Monday, April 9, 2007

Tile Style

We've gotten to that stage of the project where the magic really starts to happen. The finishes are now getting installed and all the design planning is ready to be judged. So far, no real regrets.

The bathroom tiles are certainly living up to expectations.

In the guest bathroom, we used white subway field tile from Fireclay There were several reasons in using this resource: 1)it is local (San Jose, CA); 2)none of the glazes contain lead; 3)the "Debris" series that I used is manufactured using 50% post-consumer and post-industrial recycled materials. I liked this effect because it gives a slightly less "finished" result and there's a warmth of the material that comes through the white tile. Those who have seen it agree, that the effect is quite compelling. I used a recycled glass contrasting band in green.

In the master bathroom, I can't do justice with a description of the glass tiles that I used from. As I look at my newly tiled shower stall in the cane iridescent 1 inch glass field tiles from Oceanside,, I think of a jeweled box. It's a lovely effect and again I really like the irregular nature of the the glass pieces. Constatine, a tile "artist" who installed the product, did complain that the transparent nature of the color I chose made his work a bit more difficult. He had to have a smooth (not troweled) based on which to lay in the glass tiles and in spite of their being held together by 12 x 12 inch sheets of paper, they were heavy and took great care in getting them to hold in place. He did a masterful job and I love the final look.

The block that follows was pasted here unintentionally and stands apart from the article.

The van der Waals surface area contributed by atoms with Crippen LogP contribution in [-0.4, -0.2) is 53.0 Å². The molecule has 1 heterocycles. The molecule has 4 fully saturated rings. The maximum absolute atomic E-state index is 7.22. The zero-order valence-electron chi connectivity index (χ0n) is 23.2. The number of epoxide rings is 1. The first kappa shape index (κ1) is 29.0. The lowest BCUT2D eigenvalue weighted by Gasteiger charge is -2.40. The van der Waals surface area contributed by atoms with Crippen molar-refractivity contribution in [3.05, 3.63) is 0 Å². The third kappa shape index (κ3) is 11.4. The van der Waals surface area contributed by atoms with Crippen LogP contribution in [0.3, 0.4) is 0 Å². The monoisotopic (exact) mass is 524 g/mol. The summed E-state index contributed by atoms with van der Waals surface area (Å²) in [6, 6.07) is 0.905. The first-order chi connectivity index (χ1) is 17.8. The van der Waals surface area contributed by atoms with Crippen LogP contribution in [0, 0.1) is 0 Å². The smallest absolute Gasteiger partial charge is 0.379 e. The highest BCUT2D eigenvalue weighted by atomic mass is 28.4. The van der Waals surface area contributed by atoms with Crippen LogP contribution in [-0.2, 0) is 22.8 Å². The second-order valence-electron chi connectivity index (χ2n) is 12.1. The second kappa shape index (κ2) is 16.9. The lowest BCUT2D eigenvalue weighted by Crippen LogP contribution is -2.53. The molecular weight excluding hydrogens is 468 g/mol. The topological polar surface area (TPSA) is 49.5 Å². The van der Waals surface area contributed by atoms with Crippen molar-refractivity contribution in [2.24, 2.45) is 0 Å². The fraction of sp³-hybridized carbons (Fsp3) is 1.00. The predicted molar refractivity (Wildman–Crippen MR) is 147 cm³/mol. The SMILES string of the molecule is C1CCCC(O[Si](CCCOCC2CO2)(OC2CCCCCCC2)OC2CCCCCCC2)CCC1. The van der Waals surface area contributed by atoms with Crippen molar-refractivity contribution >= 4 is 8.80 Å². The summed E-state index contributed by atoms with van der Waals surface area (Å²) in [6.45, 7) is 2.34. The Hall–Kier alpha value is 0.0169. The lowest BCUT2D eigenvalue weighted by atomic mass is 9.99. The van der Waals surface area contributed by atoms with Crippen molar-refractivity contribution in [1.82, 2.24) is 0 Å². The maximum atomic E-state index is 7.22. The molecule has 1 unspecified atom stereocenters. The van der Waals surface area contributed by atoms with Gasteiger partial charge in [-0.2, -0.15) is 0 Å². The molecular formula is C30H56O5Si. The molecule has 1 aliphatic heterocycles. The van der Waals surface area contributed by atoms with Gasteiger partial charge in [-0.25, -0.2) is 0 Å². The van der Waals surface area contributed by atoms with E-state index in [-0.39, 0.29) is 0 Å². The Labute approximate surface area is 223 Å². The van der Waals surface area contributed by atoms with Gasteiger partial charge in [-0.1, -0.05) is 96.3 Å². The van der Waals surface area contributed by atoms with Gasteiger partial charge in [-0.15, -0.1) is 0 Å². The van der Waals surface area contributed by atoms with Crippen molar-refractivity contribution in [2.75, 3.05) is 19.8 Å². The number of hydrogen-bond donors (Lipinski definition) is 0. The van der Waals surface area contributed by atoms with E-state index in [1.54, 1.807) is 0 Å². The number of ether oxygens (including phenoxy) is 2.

I paired this with a fabulous pebble rock flooring from Fireclay's collection called "jelly bean". Not only do the weathered pebbles feel wonderful underfoot but the effect is a bit like looking down through a clear water stream to a rocky bottom below. It was easy to install and the only hard part was picking and applying the grout so that it wouldn't be too deep to cover the pebbles up too much.

All in all, the choices were not only natural but beautiful. The price ranges were from $13 per sq. ft. for the pebble rock; $20 a sq. ft. for the field tile; to $28 a sq. ft. for the glass tiles.

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